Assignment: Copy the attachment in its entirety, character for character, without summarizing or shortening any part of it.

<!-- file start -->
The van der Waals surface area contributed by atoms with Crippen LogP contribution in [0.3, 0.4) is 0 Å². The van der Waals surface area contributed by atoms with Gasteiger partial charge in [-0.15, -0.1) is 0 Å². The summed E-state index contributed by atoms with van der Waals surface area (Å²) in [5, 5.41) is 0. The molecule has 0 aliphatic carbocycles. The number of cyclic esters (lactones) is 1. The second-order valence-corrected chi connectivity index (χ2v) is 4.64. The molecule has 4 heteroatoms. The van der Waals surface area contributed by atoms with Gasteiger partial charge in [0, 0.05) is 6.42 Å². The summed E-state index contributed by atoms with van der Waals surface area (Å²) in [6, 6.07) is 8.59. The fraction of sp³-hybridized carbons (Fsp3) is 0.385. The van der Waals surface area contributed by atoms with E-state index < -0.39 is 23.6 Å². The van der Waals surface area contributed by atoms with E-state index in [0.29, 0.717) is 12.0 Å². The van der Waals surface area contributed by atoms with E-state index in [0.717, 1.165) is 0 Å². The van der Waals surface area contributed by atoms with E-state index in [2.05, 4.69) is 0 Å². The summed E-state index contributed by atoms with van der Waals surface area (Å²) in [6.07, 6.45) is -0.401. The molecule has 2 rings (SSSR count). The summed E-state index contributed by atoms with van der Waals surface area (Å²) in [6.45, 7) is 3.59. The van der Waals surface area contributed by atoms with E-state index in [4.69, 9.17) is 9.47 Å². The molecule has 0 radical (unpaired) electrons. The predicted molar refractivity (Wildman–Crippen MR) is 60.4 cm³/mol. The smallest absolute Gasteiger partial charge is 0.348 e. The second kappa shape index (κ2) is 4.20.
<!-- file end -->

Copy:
The van der Waals surface area contributed by atoms with Crippen LogP contribution in [0.3, 0.4) is 0 Å². The van der Waals surface area contributed by atoms with Gasteiger partial charge in [-0.15, -0.1) is 0 Å². The summed E-state index contributed by atoms with van der Waals surface area (Å²) in [5, 5.41) is 0. The molecule has 0 aliphatic carbocycles. The number of cyclic esters (lactones) is 1. The second-order valence-corrected chi connectivity index (χ2v) is 4.64. The molecule has 4 heteroatoms. The van der Waals surface area contributed by atoms with Gasteiger partial charge in [0, 0.05) is 6.42 Å². The summed E-state index contributed by atoms with van der Waals surface area (Å²) in [6, 6.07) is 8.59. The fraction of sp³-hybridized carbons (Fsp3) is 0.385. The van der Waals surface area contributed by atoms with E-state index < -0.39 is 23.6 Å². The van der Waals surface area contributed by atoms with E-state index in [0.29, 0.717) is 12.0 Å². The van der Waals surface area contributed by atoms with E-state index in [0.717, 1.165) is 0 Å². The van der Waals surface area contributed by atoms with E-state index in [2.05, 4.69) is 0 Å². The summed E-state index contributed by atoms with van der Waals surface area (Å²) in [6.07, 6.45) is -0.401. The molecule has 2 rings (SSSR count). The summed E-state index contributed by atoms with van der Waals surface area (Å²) in [6.45, 7) is 3.59. The van der Waals surface area contributed by atoms with E-state index in [4.69, 9.17) is 9.47 Å². The molecule has 0 radical (unpaired) electrons. The predicted molar refractivity (Wildman–Crippen MR) is 60.4 cm³/mol. The smallest absolute Gasteiger partial charge is 0.348 e. The second kappa shape index (κ2) is 4.20.